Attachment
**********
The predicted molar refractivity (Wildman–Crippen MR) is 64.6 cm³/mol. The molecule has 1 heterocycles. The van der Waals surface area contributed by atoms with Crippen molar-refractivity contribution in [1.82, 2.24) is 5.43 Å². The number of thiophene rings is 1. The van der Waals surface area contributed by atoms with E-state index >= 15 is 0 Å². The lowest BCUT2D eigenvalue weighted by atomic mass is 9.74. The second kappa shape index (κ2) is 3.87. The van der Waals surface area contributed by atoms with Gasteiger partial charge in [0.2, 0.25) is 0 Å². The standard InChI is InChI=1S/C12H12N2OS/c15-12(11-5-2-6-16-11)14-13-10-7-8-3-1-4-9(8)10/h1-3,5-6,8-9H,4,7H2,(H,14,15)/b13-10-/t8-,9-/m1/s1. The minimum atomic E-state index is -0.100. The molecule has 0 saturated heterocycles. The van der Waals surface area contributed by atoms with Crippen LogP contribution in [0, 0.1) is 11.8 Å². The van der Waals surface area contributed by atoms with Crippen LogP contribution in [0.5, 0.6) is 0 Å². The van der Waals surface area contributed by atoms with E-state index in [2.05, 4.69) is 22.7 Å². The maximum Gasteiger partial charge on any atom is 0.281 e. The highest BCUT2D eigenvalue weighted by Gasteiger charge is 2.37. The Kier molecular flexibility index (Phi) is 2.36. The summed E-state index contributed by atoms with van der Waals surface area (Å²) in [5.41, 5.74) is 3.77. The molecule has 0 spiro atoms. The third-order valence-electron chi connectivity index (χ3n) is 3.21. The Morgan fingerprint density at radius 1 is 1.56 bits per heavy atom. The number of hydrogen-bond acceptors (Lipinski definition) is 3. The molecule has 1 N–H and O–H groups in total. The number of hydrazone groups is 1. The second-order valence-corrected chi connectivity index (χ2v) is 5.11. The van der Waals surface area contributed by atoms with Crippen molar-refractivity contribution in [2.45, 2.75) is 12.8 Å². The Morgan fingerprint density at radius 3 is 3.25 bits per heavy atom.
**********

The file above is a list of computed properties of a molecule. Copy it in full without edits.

The predicted molar refractivity (Wildman–Crippen MR) is 64.6 cm³/mol. The molecule has 1 heterocycles. The van der Waals surface area contributed by atoms with Crippen molar-refractivity contribution in [1.82, 2.24) is 5.43 Å². The number of thiophene rings is 1. The van der Waals surface area contributed by atoms with E-state index >= 15 is 0 Å². The lowest BCUT2D eigenvalue weighted by atomic mass is 9.74. The second kappa shape index (κ2) is 3.87. The van der Waals surface area contributed by atoms with Gasteiger partial charge in [0.2, 0.25) is 0 Å². The standard InChI is InChI=1S/C12H12N2OS/c15-12(11-5-2-6-16-11)14-13-10-7-8-3-1-4-9(8)10/h1-3,5-6,8-9H,4,7H2,(H,14,15)/b13-10-/t8-,9-/m1/s1. The minimum atomic E-state index is -0.100. The molecule has 0 saturated heterocycles. The van der Waals surface area contributed by atoms with Crippen LogP contribution in [0, 0.1) is 11.8 Å². The van der Waals surface area contributed by atoms with Crippen LogP contribution in [0.5, 0.6) is 0 Å². The van der Waals surface area contributed by atoms with E-state index in [2.05, 4.69) is 22.7 Å². The maximum Gasteiger partial charge on any atom is 0.281 e. The highest BCUT2D eigenvalue weighted by Gasteiger charge is 2.37. The Kier molecular flexibility index (Phi) is 2.36. The summed E-state index contributed by atoms with van der Waals surface area (Å²) in [5.41, 5.74) is 3.77. The molecule has 0 spiro atoms. The third-order valence-electron chi connectivity index (χ3n) is 3.21. The Morgan fingerprint density at radius 1 is 1.56 bits per heavy atom. The number of hydrogen-bond acceptors (Lipinski definition) is 3. The molecule has 1 N–H and O–H groups in total. The number of hydrazone groups is 1. The second-order valence-corrected chi connectivity index (χ2v) is 5.11. The van der Waals surface area contributed by atoms with Crippen molar-refractivity contribution in [2.45, 2.75) is 12.8 Å². The Morgan fingerprint density at radius 3 is 3.25 bits per heavy atom.